Trial of BC Indigenous leader Ed John comes to an abrupt end as Crown stays sex charges


The British Columbia Prosecution Service says a stay of proceedings has been ordered in the sexual assault trial of former provincial minister and Indigenous leader Edward John, 73.

The decision to end the case in British Columbia Supreme Court in Prince George follows the plaintiff’s cross-examination on four counts of sex without consent dating back to 1974.

After a morning of cross-examination, the alleged victim, visibly upset, asked for an early break, granted by Terence Schultes, after breaking down in tears under questioning by John’s defense attorney, Tony Paisana.

Paisana had said there were inconsistencies between the statements she provided to authorities about the alleged assaults, which allegedly occurred when John was executive director of the Doh Day De Claa Friendship Centre, where his accuser had a job as a ‘summer.

The woman replied that the discrepancies were due to the stress she was under and that the memories became clearer the more she talked about it.

“I didn’t lie on purpose,” she said.

The woman expressed her frustration with Paisana’s questioning, prompting Schultes to intervene in an attempt to calm her down.

The trial is taking place this week at the Prince George courthouse. (Andrew Kurjata / Radio Canada)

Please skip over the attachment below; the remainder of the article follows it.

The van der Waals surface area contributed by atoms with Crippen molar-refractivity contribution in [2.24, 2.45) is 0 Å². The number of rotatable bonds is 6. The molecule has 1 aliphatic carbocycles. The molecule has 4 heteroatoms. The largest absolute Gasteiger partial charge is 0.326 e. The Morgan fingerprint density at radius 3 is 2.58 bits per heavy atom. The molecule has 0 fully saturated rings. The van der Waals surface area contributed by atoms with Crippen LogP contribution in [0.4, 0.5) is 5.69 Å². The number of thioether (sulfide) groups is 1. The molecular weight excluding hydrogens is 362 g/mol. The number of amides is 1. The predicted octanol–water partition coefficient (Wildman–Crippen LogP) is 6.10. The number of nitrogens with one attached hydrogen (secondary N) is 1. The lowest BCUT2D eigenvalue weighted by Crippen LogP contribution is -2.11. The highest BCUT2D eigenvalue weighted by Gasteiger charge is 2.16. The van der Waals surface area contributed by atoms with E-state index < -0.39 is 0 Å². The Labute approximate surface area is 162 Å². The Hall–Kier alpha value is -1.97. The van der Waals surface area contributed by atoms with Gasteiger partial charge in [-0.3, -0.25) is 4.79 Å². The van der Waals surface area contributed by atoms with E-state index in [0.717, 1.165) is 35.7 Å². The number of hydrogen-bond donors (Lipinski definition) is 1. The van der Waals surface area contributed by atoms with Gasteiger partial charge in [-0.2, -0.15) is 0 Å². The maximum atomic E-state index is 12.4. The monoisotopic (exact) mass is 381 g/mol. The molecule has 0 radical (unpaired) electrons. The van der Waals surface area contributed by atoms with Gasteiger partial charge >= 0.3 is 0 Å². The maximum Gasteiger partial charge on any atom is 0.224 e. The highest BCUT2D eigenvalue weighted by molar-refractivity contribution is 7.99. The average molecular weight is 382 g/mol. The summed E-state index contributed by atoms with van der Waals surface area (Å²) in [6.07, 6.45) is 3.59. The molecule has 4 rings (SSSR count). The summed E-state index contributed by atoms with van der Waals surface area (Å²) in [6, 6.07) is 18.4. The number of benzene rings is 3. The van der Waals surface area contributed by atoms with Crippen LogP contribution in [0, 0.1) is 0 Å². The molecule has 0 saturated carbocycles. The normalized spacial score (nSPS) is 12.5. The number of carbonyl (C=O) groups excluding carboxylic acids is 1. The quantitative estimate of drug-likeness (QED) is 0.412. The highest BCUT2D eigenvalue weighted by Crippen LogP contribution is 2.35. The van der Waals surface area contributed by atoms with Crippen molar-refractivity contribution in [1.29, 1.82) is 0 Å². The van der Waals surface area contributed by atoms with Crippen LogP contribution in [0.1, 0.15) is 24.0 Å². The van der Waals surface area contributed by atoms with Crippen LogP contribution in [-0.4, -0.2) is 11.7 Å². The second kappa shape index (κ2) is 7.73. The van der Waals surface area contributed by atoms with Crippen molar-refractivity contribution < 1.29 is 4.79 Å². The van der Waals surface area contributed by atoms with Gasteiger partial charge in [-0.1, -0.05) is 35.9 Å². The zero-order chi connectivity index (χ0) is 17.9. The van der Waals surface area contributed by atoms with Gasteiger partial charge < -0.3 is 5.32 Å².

Almost an hour into the proceedings on Tuesday morning, she said, “I’m sorry, I need a break.”

Prosecutor Michael Klein met the woman in an interrogation room and when Klein returned to the courtroom about an hour later, he told Schultes that the case would not proceed against John, who pleaded not guilty.

The British Columbia Prosecution Service said in a statement that the charges were stayed because the charge assessment standard requiring a substantial likelihood of conviction was no longer met.

John, a lawyer and hereditary chief of the Tl’azt’en Nation, was appointed to the British Columbia cabinet and served as Minister of Children’s Affairs in the NDP government between November 2000 and June 2001.

In a brief statement outside the courthouse, Paisana said John was “relieved to have his name cleared and relieved to be able to carry on for the rest of his life.” Paisana said John regretted missing the papal visit this week because of the trial.